Shutting the gate: Neutralizing the trafficker’s trap

One-day workshop

This workshop is standalone and may be scheduled without attendance at a three-day conference.

SEXUAL ABUSE: COLLISION COURSE.

Almost without exception, children who fall into the trap of a trafficker have already experienced sexual abuse. It might have been at the hands of a family member or someone else they know or it might have been a rape at a drug house. Learn the dynamics of one of the most prevalent portals into child sex trafficking.

LET THE FLOOD GATES OPEN: DRUGS AS A RECRUITER.

The power of addiction can lure individuals to do things they never thought possible. Become familiar with the latest drugs, how they are being used, and the cycle of addition that leads to significant lifestyle changes, including pimping, recruiting, and/or victimization in the “game.” Learn some practical tools that will help you identify addictive behaviors, break denial, and set boundaries to negate its destructive control.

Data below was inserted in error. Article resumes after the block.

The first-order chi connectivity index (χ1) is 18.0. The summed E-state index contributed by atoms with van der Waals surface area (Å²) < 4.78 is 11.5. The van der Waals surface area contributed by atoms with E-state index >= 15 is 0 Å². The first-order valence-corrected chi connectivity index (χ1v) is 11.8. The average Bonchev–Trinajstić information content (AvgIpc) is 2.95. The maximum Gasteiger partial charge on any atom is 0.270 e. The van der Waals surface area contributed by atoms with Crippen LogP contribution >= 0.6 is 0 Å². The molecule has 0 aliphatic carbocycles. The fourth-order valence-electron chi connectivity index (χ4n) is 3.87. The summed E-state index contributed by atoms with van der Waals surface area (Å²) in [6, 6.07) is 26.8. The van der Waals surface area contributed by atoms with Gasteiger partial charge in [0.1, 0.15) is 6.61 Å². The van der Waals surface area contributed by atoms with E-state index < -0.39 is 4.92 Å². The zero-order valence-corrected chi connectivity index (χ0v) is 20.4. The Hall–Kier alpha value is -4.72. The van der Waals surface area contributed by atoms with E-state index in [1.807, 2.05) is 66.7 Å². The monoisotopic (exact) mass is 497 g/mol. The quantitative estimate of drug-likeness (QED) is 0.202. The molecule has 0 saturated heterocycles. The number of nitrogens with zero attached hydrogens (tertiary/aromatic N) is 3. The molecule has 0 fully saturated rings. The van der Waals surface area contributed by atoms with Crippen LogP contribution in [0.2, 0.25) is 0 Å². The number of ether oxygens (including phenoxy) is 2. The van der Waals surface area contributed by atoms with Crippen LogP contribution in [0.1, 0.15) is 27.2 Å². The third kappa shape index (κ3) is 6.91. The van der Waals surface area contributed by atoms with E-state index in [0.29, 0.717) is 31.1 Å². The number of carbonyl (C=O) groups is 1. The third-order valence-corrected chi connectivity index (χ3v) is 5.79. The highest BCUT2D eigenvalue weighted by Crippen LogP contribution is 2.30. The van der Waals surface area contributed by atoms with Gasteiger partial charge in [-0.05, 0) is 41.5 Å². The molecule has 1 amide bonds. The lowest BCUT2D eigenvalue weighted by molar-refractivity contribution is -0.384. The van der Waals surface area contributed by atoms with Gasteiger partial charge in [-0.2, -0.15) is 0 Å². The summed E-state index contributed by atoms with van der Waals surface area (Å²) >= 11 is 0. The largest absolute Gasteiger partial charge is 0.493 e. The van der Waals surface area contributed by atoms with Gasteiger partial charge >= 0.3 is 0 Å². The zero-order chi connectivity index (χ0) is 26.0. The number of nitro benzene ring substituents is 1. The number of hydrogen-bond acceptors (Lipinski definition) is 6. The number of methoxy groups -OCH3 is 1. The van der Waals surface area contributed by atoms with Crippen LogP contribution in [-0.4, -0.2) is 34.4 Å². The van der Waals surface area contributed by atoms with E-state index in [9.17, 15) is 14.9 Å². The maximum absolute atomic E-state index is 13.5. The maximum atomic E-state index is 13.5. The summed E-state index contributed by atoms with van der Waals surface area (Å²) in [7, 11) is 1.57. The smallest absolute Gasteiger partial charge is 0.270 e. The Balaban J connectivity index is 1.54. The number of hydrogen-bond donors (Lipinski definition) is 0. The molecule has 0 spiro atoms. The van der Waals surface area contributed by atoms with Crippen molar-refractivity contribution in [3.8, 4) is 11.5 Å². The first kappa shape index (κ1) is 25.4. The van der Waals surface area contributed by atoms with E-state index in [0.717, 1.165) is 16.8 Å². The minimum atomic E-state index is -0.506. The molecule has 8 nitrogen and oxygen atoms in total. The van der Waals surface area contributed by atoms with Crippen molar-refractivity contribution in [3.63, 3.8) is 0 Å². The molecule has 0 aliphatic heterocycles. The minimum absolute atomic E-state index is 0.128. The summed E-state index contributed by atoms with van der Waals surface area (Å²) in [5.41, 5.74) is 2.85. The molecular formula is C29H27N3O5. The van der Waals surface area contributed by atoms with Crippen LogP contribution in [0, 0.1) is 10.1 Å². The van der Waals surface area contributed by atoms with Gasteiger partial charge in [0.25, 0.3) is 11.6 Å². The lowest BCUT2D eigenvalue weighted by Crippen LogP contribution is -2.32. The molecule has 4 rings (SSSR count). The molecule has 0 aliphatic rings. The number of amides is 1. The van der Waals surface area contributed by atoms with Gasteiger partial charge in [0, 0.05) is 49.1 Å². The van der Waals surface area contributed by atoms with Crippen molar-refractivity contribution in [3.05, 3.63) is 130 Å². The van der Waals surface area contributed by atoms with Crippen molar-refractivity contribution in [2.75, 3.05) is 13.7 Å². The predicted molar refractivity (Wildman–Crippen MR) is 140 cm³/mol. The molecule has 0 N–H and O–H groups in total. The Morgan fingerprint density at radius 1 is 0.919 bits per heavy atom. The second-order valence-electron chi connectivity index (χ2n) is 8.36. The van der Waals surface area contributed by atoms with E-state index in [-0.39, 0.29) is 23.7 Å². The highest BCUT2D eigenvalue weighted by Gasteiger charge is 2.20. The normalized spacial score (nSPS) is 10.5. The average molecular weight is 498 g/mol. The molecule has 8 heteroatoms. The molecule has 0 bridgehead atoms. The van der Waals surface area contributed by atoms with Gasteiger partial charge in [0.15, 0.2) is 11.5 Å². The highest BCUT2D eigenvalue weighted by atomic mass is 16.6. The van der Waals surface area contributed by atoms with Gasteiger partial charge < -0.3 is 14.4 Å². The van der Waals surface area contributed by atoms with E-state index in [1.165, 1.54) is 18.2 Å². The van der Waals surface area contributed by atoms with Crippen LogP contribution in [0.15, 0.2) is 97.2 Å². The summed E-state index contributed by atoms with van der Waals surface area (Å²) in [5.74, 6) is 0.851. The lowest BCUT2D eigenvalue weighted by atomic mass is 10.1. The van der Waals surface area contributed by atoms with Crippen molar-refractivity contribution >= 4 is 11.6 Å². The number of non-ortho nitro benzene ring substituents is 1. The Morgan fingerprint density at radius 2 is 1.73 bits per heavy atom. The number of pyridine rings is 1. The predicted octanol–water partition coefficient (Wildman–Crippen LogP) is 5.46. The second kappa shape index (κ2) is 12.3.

BOILING POINT. TRYING TO “COPE” ON THEIR OWN.

Children who have experienced trauma and fail to receive coping mechanisms invent their own ways to “cope” with or escape the traumatic memories. They often turn to self-harming behaviors, which quickly escalate out of their control. Addictive self-harming behavior is a flashing “help wanted” sign for traffickers. Learn why our children turn to self-harming behavior, how to prevent it, and how to break the addition, shutting down one common gateway for traffickers.

RIGHT TRIANGLE: MOVING THE CHILD OUT OF THE TRAUMA TRIANGLE.

Both victims of trauma and those struggling with addiction tend to control relationships through assigning the role of victim, perpetrator, and rescuer to those in their life, termed triangulation. This simplistic compartmentalization of relationships can lead to co-dependency, frustration, and early termination of treatment. This session will help professionals identify triangulation and provide them the understanding and language to stay outside of the “triangle” and to relate in a new, empowering role.

Kristen Corsetto